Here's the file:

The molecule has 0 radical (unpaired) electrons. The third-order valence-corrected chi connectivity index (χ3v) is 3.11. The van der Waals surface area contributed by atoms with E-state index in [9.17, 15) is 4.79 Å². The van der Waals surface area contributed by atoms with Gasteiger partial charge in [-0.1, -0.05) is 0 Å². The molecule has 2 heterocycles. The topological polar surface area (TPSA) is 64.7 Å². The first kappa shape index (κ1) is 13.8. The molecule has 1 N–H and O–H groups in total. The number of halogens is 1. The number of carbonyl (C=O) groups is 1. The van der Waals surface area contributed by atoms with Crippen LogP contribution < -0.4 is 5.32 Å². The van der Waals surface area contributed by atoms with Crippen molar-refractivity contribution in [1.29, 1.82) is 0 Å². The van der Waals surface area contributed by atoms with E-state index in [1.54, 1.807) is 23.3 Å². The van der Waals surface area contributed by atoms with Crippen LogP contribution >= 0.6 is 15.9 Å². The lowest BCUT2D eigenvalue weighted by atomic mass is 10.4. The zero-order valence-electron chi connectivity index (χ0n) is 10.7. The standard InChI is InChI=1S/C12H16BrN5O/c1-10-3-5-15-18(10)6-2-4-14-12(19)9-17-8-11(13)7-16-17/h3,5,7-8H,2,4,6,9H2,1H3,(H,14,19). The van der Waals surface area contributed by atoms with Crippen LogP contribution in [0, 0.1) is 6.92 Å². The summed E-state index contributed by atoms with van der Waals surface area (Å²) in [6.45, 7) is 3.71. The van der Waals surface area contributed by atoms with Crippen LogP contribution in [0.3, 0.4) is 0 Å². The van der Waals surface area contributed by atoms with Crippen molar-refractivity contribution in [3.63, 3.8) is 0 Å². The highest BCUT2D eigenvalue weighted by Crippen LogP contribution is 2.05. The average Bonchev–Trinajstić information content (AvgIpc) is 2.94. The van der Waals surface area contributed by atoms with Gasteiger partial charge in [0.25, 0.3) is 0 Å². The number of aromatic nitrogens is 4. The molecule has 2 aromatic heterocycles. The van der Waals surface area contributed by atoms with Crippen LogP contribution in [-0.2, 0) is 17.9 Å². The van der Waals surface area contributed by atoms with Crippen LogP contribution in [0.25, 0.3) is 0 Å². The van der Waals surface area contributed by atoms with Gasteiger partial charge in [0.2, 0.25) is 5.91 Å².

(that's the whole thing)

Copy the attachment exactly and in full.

The molecule has 0 radical (unpaired) electrons. The third-order valence-corrected chi connectivity index (χ3v) is 3.11. The van der Waals surface area contributed by atoms with E-state index in [9.17, 15) is 4.79 Å². The van der Waals surface area contributed by atoms with Gasteiger partial charge in [-0.1, -0.05) is 0 Å². The molecule has 2 heterocycles. The topological polar surface area (TPSA) is 64.7 Å². The first kappa shape index (κ1) is 13.8. The molecule has 1 N–H and O–H groups in total. The number of halogens is 1. The number of carbonyl (C=O) groups is 1. The van der Waals surface area contributed by atoms with Crippen LogP contribution < -0.4 is 5.32 Å². The van der Waals surface area contributed by atoms with Crippen molar-refractivity contribution in [1.29, 1.82) is 0 Å². The van der Waals surface area contributed by atoms with E-state index in [1.54, 1.807) is 23.3 Å². The van der Waals surface area contributed by atoms with Crippen LogP contribution >= 0.6 is 15.9 Å². The lowest BCUT2D eigenvalue weighted by atomic mass is 10.4. The zero-order valence-electron chi connectivity index (χ0n) is 10.7. The standard InChI is InChI=1S/C12H16BrN5O/c1-10-3-5-15-18(10)6-2-4-14-12(19)9-17-8-11(13)7-16-17/h3,5,7-8H,2,4,6,9H2,1H3,(H,14,19). The van der Waals surface area contributed by atoms with Crippen LogP contribution in [0, 0.1) is 6.92 Å². The summed E-state index contributed by atoms with van der Waals surface area (Å²) in [6.45, 7) is 3.71. The van der Waals surface area contributed by atoms with Crippen LogP contribution in [0.3, 0.4) is 0 Å². The van der Waals surface area contributed by atoms with Crippen molar-refractivity contribution in [3.63, 3.8) is 0 Å². The highest BCUT2D eigenvalue weighted by Crippen LogP contribution is 2.05. The average Bonchev–Trinajstić information content (AvgIpc) is 2.94. The van der Waals surface area contributed by atoms with Gasteiger partial charge in [0.25, 0.3) is 0 Å². The number of aromatic nitrogens is 4. The molecule has 2 aromatic heterocycles. The van der Waals surface area contributed by atoms with Crippen LogP contribution in [-0.2, 0) is 17.9 Å². The van der Waals surface area contributed by atoms with Crippen LogP contribution in [0.25, 0.3) is 0 Å². The van der Waals surface area contributed by atoms with Gasteiger partial charge in [0.2, 0.25) is 5.91 Å².